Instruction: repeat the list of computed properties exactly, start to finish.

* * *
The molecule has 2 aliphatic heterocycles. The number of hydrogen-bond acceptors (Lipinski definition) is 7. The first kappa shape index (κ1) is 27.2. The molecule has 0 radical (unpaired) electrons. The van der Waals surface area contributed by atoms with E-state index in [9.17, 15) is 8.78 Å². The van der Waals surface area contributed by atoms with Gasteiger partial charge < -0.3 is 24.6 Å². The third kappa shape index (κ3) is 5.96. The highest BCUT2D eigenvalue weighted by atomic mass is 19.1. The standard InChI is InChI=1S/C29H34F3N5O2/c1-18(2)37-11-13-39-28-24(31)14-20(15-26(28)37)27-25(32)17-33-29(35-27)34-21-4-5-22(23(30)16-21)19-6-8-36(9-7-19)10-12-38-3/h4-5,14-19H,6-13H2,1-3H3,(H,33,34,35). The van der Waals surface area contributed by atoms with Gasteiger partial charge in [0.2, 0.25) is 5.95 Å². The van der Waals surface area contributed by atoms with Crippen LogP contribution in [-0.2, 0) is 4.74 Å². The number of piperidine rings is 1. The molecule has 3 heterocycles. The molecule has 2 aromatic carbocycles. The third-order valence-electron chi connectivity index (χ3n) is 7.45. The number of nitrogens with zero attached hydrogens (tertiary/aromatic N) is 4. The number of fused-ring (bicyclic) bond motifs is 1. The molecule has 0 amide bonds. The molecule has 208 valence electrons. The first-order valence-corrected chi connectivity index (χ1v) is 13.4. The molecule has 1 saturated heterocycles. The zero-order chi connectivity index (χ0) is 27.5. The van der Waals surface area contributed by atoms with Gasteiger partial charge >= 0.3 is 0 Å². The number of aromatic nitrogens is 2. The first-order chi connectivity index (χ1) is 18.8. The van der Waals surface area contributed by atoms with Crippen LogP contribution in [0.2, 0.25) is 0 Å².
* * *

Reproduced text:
The molecule has 2 aliphatic heterocycles. The number of hydrogen-bond acceptors (Lipinski definition) is 7. The first kappa shape index (κ1) is 27.2. The molecule has 0 radical (unpaired) electrons. The van der Waals surface area contributed by atoms with E-state index in [9.17, 15) is 8.78 Å². The van der Waals surface area contributed by atoms with Gasteiger partial charge < -0.3 is 24.6 Å². The third kappa shape index (κ3) is 5.96. The highest BCUT2D eigenvalue weighted by atomic mass is 19.1. The standard InChI is InChI=1S/C29H34F3N5O2/c1-18(2)37-11-13-39-28-24(31)14-20(15-26(28)37)27-25(32)17-33-29(35-27)34-21-4-5-22(23(30)16-21)19-6-8-36(9-7-19)10-12-38-3/h4-5,14-19H,6-13H2,1-3H3,(H,33,34,35). The van der Waals surface area contributed by atoms with Gasteiger partial charge in [0.2, 0.25) is 5.95 Å². The van der Waals surface area contributed by atoms with Crippen LogP contribution in [-0.2, 0) is 4.74 Å². The number of piperidine rings is 1. The molecule has 3 heterocycles. The molecule has 2 aromatic carbocycles. The third-order valence-electron chi connectivity index (χ3n) is 7.45. The number of nitrogens with zero attached hydrogens (tertiary/aromatic N) is 4. The number of fused-ring (bicyclic) bond motifs is 1. The molecule has 0 amide bonds. The molecule has 208 valence electrons. The first-order valence-corrected chi connectivity index (χ1v) is 13.4. The molecule has 1 saturated heterocycles. The zero-order chi connectivity index (χ0) is 27.5. The van der Waals surface area contributed by atoms with Gasteiger partial charge >= 0.3 is 0 Å². The number of aromatic nitrogens is 2. The first-order chi connectivity index (χ1) is 18.8. The van der Waals surface area contributed by atoms with Crippen LogP contribution in [0.2, 0.25) is 0 Å².